The economist and commentator David McWilliams has topped a Twitter “power list” that purports to rank Irish users according to the influence they exert on the “political and policy landscape” through their social media presence.
Mr McWilliams was ranked ahead of broadcaster Matt Cooper and the account for the website Politics.ie, with Sinn Féin leader Gerry Adams and Irish Times political correspondent Harry McGee completing the top five.
The "Power100" list was compiled by the public relations agency Wilson Hartnell and political researchers Electionista, and like many such lists it involves a mix of art and science.
The PR firm calculated the list by deciding upon an initial group of 250 accounts deemed to be “influential”, and then analysing which accounts within this group were following other accounts from the group.
TD, councillor and senator accounts were taken as the starting point, with the media and commentator accounts most-followed by the politicians later added into the mix.
The rankings are then based on the number of such “power followers” and the number of “public followers”.
Mr Adams, whose idiosyncratic tweets raised eyebrows when he first joined Twitter, is one of only two TDs in the top 10, with the other being the sixth-placed Shane Ross.
Irish Independent political editor Fionnan Sheahan, RTÉ Prime Time presenter David McCullagh, Irish Times communities editor David Cochrane and Government account @OireachtasNews round out the top 10.
To make the upper echelons of the list, “influencers must have combined both broad public reach and influence on other influencers”, Wilson Hartnell said.
Despite not having tweeted since July 2011, the Taoiseach's account, @EndaKennyTD, makes it into 14th place. Fianna Fáil leader Micheál Martin was ranked 48th, while the Green Party leader Eamon Ryan was in 30th.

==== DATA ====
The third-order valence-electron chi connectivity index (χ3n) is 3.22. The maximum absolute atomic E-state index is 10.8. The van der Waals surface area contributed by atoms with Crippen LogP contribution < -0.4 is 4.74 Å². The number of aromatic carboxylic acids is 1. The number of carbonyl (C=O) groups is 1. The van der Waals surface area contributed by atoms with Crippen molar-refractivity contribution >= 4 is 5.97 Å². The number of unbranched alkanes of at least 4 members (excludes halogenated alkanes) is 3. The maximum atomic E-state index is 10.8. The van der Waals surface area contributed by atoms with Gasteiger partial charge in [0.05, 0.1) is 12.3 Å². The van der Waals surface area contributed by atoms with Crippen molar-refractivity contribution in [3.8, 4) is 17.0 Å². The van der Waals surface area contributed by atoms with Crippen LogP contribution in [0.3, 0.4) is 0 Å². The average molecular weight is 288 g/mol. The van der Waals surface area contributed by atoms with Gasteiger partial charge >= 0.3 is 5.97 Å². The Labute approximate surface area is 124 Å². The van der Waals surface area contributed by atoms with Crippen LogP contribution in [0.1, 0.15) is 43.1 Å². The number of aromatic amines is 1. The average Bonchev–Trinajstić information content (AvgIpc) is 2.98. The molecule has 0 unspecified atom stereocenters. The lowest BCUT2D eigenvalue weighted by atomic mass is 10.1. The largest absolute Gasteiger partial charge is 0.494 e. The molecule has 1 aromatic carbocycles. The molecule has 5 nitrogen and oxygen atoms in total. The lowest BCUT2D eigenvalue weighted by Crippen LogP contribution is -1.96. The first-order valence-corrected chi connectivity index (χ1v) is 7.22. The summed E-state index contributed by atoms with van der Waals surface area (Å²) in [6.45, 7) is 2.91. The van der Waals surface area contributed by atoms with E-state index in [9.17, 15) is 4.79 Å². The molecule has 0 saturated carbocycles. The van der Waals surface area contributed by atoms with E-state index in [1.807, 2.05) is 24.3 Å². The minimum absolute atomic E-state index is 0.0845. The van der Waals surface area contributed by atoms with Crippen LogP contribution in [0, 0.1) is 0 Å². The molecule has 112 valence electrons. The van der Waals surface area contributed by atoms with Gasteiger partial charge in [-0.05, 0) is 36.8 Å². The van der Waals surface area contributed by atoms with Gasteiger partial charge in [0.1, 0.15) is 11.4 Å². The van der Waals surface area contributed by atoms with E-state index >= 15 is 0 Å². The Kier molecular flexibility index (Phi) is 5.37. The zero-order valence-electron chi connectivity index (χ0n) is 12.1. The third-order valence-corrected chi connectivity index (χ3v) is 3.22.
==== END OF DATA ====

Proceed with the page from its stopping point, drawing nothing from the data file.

The list is dominated by men, with just 21 of the accounts in the “Power 100” owned by individual women, although some accounts are anonymous and 12 relate to organisations.
According to the analysis, Minister for Justice and Equality Frances Fitzgerald is the only Cabinet member to follow all her colleagues, while Minister for Health Leo Varadkar and Minister for Agriculture Simon Coveney are the most followed by their colleagues.
The researchers speculate that the inactivity on the Taoiseach’s account reflects “ a switch to using party and government accounts and uncertainty about how to best to manage his social media presence”.
But the lack of consistency in how many politicians use Twitter means that an effective social media strategy is still “a political prize waiting to be taken”, they add.
“Influence in politics or over policy via social media is not the same as political power or influence, but it is a growing element of it,” said Wilson Hartnell head of public affairs Alistair Hodgett.
“While there are some strong examples of social media use to build and leverage influence, the general picture is of missed opportunity and unutilised potential.”
Wilson Hartnell is part of the public relations group Ogilvy and is ultimately owned by the world's largest communications company, WPP.
Marshall Manson from Ogilvy’s social media division contrasted the situation in Ireland with how politicians in the US give “real time responses” via Twitter and use it as an “always on” campaign tool. “Some simple advice that our politicians should remember is that the conversation does not end on election day,” he said.
Although the study does not consider the impact of retweets, “favourites” or replies, the highest-ranked accounts do tend to be interactive, with politicians lower down the list slower to engage, Mr Manson said.
“The best performers mix personal and policy. In short, be interesting.”